05.08.16

Gemini version available ♊︎

Patent Maximalists Are Afraid of — and Increasingly Obsessed With — PTAB’s Patent Invalidations (Inter Partes Reviews)

Posted in America, Patents at 3:25 am by Dr. Roy Schestowitz

[Background for the uninitiated]

Inter partes reviewSummary: A growing level of coverage for what has become, especially over the past year or two, something which patent maximalists (such as lawyers) call “patent death squads”

THE rise of PTAB as destroyer of software patents, especially after Alice, was mentioned here a while back. IAM ‘magazine’ is daring Chinese firms to waste more time and money on lawyers (for PTAB paperwork), as this is what the target audience (mostly patent lawyers) probably wants. To quote IAM regarding Korean giants: “In many cases there is a close correlation between the number of reviews that a company files and the number of infringement suits that have been filed against it in district court. Not surprisingly, therefore, the likes of Samsung and LG, who are among the most targeted companies in US cases, also feature among the most active at the PTAB as they look to knock out the patents they have been accused of infringing. Samsung for instance filed 64 reviews last year and was a defendant in the same number of new US lawsuits (the most for any company) according to Lex Machina’s data.”

IAM makes it sound like some kind of popularity contest, having gone with the headline “Chinese companies still have some way to go to catch up with Asia’s leaders at the PTAB” (“catch up” with “leaders” implies competition on paperwork, not production and innovation).

What we’re attempting to highlight here is not just IAM’s bias but also a bizarre mentality, in particular as far as it relates to invalidation of patents. The so-called ‘IP community’ has lost sight of what this system was supposed to be all about (or for).

In the US, and also right here in the UK, almost every patents-centric site now speaks about Cthe uozzo case, which we covered last month [1, 2]. As one writer put it, “the U.S. Supreme Court will determine which standard the PTAB should apply.” Within broader context: “Importantly, the PTAB standard used to review patents in IPRs is different from the standard used by District Courts and may result in more patents invalidated. The PTAB standard is the “broadest reasonable interpretation” of the claims, whereas the District Courts use a plain ordinary meaning standard. In Couzzo Speed Technologies v. Lee, the U.S. Supreme Court will determine which standard the PTAB should apply. Either the Supreme Court will decide that the PTAB should apply the same standard as the District Courts, the “plain ordinary meaning standard,” or the Supreme Court will require application of the “broadest reasonable interpretation” standard.”

Associate Justice Stephen Breyer is quoted as saying the following: “You could look at this new law as trying to build a little court proceeding. If I thought it was just doing that, I would say you were right [that the PTAB standard should be the same as the district court's standard]. But there is another way to look at it. And the other way to look at it … is that there are these … patent trolls, and that the Patent Office has been issuing billions of patents that shouldn’t have been issued; I overstate, but only some. And what happens is some person in business gets this piece of paper and looks at it and says, ‘Oh my God, I can’t go ahead with my invention.”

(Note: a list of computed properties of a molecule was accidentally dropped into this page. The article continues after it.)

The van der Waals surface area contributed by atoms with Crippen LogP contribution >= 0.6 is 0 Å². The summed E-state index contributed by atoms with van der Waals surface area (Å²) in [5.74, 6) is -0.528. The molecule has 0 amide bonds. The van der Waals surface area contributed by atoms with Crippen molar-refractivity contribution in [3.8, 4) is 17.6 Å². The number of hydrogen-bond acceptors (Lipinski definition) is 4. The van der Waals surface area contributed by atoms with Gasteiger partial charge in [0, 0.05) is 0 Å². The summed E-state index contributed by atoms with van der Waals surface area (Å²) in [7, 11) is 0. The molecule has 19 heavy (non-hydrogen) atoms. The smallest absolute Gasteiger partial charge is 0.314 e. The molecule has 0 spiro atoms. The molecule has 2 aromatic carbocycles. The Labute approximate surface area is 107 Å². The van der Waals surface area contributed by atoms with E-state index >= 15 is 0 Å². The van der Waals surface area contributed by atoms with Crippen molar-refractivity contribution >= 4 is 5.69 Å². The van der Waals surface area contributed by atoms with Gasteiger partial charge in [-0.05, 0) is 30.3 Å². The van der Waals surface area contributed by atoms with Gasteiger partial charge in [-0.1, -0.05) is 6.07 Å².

Not too shockingly, patent lawyers are upset by Breyer’s words (which we mentioned here a week ago). One commenter says: “The quote from Associate Justice Breyer is simply stunning.” Another commenter says in response: “You are stunned that invalid patents have been issued by a patent office?”

There are even ruder comments about Breyer in other sites, including Patently-O. Every judge or official who stands in the way of patent maximalists is typically discredited, demonised, declared incompetent. We covered several examples of that in recent weeks. They’re being bullied or marginalised for saying the truth while holding a position of power/influence (such as the Supreme Court).

MIP’s coverage of the Couzzo case said: “Patent Trial and Appeal Board (PTAB) observers are split on whether the Supreme Court will allow the broadest reasonable interpretation (BRI) claim construction standard used by the Board in inter partes review (IPR) to survive, following oral arguments in Cuozzo v Lee on April 25.

“The Supreme Court was considering two questions: whether the PTAB can construe claims according to their BRI rather than their plain and ordinary meaning and whether the Board’s decision to institute an IPR proceeding is judicially unreviewable by the Federal Circuit.”

Another article about PTAB (also from MIP) said:

Managing IP reveals the biggest petitioners and most-targeted entities in April and year-to-date at the Patent Trial and Appeal Board. HP and Apple had a busy month, while Finjan and Nike were on the receiving end of the most petitions